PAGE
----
The supply side of the economy paints a relatively positive picture. Industrial production decelerated from 3.1% Y/Y in 2017 to 1.6% Y/Y in the Jan-Oct period of 2018, but this was mainly due to a drag in the mining and energy sector. Growth in the most important sector, manufacturing, slightly accelerated from 2.8% Y/Y in 2017 to 3.1% Y/Y (Jan-Oct 2018). Car demand coming from main Western-European countries is a question mark for next year, but the production expansion should nevertheless support the sector. The construction sector was relatively volatile with monthly outcomes ranging between 1.3% Y/Y and 22.4% Y/Y. Overall, the picture is positive as the sector benefited from infrastructure investments and rising demand for flats. New highway/railways modernization projects and the building of new flats could support the sector also in 2019. The latter might be hampered by the central bank’s measures though. The retail sector grew by 6% Y/Y in October 2018. Strong employment figures and real wages suggest that there is still scope for consumer spending and rising retail sales in 2019.
We expect GDP growth to reach 3.7% in 2019. General conditions of the economy looks well for now but there are signs of weakening growth at the key external partners. Risks for next year are external shocks (e.g. Brexit, trade war or increase of peripheral spreads). However, the finalization of the new car plant and start of its production/export should have still positively influence the Slovak economy.
Slovak Asset purchases by ECB on monthly basis
Inflation influenced by food
Slovak inflation ranged between 2% Y/Y and 3% Y/Y throughout the year, mainly influenced by food prices which have a significant share in the Slovak consumer basket. Rising regulated fuel prices starting from January 2019 will probably floor inflation going forward. Demand side price pressures are also on the rise and expected to continue to play a role. We expect inflation around 2.6% on average in 2019.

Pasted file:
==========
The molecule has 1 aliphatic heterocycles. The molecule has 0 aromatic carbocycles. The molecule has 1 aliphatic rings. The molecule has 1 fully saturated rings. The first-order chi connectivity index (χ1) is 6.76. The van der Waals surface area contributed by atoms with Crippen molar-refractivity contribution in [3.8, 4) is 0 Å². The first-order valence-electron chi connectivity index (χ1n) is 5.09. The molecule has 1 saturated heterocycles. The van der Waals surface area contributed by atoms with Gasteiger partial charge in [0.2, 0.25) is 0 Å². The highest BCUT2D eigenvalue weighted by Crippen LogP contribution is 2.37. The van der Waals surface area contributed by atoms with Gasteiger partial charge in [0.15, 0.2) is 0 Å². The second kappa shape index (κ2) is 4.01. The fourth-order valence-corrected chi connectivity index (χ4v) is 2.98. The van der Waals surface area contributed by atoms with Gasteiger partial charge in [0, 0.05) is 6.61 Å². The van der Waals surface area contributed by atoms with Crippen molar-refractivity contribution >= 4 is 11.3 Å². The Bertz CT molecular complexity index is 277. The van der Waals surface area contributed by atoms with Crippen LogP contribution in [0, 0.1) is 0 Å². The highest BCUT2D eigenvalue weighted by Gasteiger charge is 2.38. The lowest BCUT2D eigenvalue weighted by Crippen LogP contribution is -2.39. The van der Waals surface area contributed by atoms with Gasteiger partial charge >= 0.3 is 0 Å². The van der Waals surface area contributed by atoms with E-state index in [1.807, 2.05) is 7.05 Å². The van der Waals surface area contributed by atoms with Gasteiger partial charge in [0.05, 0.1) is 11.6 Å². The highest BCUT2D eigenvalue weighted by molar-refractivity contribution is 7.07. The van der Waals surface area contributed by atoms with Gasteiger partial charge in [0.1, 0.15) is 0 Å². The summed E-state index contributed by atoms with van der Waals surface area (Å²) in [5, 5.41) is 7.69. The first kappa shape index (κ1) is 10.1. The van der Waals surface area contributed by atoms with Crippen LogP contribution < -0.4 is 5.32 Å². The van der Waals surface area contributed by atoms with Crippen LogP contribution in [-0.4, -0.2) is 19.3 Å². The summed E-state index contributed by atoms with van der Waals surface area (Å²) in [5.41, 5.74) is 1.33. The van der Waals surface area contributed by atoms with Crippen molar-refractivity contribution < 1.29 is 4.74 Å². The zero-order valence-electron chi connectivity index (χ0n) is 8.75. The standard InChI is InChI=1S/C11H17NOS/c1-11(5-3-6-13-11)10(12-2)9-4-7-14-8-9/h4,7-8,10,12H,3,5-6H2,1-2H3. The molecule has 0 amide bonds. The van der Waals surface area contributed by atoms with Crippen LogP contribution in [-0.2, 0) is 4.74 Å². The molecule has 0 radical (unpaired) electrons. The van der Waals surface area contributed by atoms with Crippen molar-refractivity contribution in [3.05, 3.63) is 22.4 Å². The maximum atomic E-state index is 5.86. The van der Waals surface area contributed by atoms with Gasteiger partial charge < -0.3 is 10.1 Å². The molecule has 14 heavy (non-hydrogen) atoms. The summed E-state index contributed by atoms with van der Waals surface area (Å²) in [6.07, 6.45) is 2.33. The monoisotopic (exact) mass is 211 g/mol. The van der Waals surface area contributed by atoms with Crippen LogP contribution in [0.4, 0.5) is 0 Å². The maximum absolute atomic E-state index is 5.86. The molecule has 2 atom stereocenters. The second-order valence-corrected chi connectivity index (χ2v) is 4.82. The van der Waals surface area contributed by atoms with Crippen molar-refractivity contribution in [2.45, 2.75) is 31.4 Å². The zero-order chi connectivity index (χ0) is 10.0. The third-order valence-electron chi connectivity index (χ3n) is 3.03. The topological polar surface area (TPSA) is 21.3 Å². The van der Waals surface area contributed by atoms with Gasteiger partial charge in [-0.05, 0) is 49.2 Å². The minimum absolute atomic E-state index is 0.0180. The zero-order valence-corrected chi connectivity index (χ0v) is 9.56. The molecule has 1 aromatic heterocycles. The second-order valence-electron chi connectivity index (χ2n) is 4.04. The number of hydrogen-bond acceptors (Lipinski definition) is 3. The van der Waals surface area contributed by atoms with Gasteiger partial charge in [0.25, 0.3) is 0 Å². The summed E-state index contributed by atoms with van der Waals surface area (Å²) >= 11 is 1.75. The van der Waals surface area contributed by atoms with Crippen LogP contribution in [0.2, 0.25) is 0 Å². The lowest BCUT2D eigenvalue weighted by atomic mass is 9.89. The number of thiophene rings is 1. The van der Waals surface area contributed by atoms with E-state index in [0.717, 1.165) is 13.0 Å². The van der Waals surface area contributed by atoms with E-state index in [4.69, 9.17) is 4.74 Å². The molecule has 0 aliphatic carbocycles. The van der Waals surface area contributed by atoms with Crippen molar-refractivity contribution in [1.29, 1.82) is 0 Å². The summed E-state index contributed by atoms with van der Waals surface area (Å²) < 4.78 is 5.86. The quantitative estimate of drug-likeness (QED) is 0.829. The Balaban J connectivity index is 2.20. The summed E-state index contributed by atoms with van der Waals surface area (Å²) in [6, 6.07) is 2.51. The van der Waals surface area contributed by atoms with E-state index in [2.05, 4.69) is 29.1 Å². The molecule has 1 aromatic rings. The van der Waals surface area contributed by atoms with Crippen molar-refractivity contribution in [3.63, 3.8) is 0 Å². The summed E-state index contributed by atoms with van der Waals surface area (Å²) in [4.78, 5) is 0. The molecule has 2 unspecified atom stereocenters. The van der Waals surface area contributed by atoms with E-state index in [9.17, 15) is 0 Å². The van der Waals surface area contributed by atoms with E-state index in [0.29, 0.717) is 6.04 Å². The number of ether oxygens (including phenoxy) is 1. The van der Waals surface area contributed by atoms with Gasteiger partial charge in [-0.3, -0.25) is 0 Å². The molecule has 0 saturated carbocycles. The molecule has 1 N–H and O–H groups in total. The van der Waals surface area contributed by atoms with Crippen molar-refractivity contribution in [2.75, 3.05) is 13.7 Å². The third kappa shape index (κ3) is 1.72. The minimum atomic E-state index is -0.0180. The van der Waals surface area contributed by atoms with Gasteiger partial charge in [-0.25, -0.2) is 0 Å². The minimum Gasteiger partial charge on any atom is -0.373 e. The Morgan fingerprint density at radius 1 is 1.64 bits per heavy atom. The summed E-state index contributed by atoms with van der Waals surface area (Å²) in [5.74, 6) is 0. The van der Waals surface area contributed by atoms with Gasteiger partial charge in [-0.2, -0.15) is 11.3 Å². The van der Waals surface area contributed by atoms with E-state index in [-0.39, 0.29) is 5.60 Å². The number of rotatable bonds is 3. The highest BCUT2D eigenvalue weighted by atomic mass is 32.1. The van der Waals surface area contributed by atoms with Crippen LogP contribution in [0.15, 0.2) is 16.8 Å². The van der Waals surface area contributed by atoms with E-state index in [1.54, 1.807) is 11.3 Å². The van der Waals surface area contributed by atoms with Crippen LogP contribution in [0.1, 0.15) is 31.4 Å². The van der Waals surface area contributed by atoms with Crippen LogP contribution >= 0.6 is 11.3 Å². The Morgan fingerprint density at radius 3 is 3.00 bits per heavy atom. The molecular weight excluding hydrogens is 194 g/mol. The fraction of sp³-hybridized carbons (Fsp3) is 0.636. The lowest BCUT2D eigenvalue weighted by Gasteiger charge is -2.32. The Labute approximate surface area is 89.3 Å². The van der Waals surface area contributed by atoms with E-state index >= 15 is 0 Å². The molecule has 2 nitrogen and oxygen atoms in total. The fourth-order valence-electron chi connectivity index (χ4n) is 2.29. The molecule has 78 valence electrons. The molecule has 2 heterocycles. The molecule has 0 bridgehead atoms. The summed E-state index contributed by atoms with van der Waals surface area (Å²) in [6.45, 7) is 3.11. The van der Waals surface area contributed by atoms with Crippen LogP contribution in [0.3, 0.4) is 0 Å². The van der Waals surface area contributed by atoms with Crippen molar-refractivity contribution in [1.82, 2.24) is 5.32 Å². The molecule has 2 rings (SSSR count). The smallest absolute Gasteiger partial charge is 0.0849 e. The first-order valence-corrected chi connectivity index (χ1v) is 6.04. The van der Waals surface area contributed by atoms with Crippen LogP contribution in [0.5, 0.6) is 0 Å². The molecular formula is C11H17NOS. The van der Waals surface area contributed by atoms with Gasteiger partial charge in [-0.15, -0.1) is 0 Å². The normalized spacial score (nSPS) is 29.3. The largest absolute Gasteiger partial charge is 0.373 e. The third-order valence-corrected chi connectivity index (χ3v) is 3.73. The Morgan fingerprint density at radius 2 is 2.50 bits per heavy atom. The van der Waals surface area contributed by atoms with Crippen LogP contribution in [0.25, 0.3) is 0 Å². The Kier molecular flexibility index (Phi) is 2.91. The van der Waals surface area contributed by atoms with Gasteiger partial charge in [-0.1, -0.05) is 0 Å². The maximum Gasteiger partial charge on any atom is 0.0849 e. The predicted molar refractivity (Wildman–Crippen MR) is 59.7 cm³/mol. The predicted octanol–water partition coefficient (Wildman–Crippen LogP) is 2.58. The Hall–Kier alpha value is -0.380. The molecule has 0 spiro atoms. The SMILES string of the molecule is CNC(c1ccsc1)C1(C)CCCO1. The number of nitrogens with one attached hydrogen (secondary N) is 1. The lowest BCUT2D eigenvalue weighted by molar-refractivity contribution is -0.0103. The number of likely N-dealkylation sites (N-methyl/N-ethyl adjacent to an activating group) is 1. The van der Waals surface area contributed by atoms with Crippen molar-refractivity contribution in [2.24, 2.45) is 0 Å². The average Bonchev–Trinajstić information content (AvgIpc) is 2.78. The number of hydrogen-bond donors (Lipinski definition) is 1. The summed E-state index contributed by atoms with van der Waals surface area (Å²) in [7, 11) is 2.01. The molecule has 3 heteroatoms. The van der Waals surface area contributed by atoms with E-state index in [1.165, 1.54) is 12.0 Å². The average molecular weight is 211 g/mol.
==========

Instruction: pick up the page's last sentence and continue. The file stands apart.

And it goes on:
(Expected) evolution of public finances and debt ratio
The budget deficit decreased from -2.2% of GDP in 2016 to -0.8% in 2017, the lowest ever. Solid growth is the main factor helping the deficit reduction. It should continue to support the government’s consolidation efforts during the next two years even if they face requests for higher wages and defence spending. We expect a budget deficit of -0.9% of GDP in 2018 and -0.5% in 2019.
The combination of higher deficits during the financial crisis and slowing nominal GDP growth resulted in rapidly rising debt‐to‐GDP levels. Slovak debt climbed from about 28.2% in 2008 to 54.7% in 2013. The debt ratio stabilized in 2014-2015 thanks to recovering growth and started to slowly but gradually decline. Lower budget deficits helped public debt to stabilize which dipped below 51% at the end of 2017. A stabilization at levels well below the EMU average is expected during the next couple of years (50% in 2018 and 48% in 2019).
Current account moving towards surplus
In the past, Slovakia accumulated current account deficits (as did most other Central European countries). The profound restructuring of the economy around the turn of the century, the prospect of and later on the entry in EU (2004) (and EMU in 2009) lured a lot of capital flows. In the case of Slovakia, the money largely found its way to sound investments that strengthened the fabric of the economy. The period of high current account deficits (around 8% of GDP in 2004‐2006) is over now. 2012 was the first year since 1995 in which Slovakia registered a current account surplus (0.9% of GDP), due to a historically high trade surplus. The country kept the current account in surplus also between 2012 – 2014. However, the recovery of domestic demand and restart of investment flow slightly increased the current account deficit again during 2015-2018. We expect a deficit of -2.0% in 2018 which could decline again because of higher export production. We expect a current account gap around of -1% of GDP in 2019.
Healthy banking sector
The Slovak banking sector is doing well, reflecting positive economic conditions. Non-performing loans as a share of the total banking portfolio of loans is very low (4.17% in September). However, the pressure impact from the low interest rate environment is already visible in net interest income (main source of income). Loans to non-financial corporations reached +8.2% Y/Y in October 2018 (latest available figure). For comparison, the total loans in the economy (including retail) increased by 10.5% Y/Y.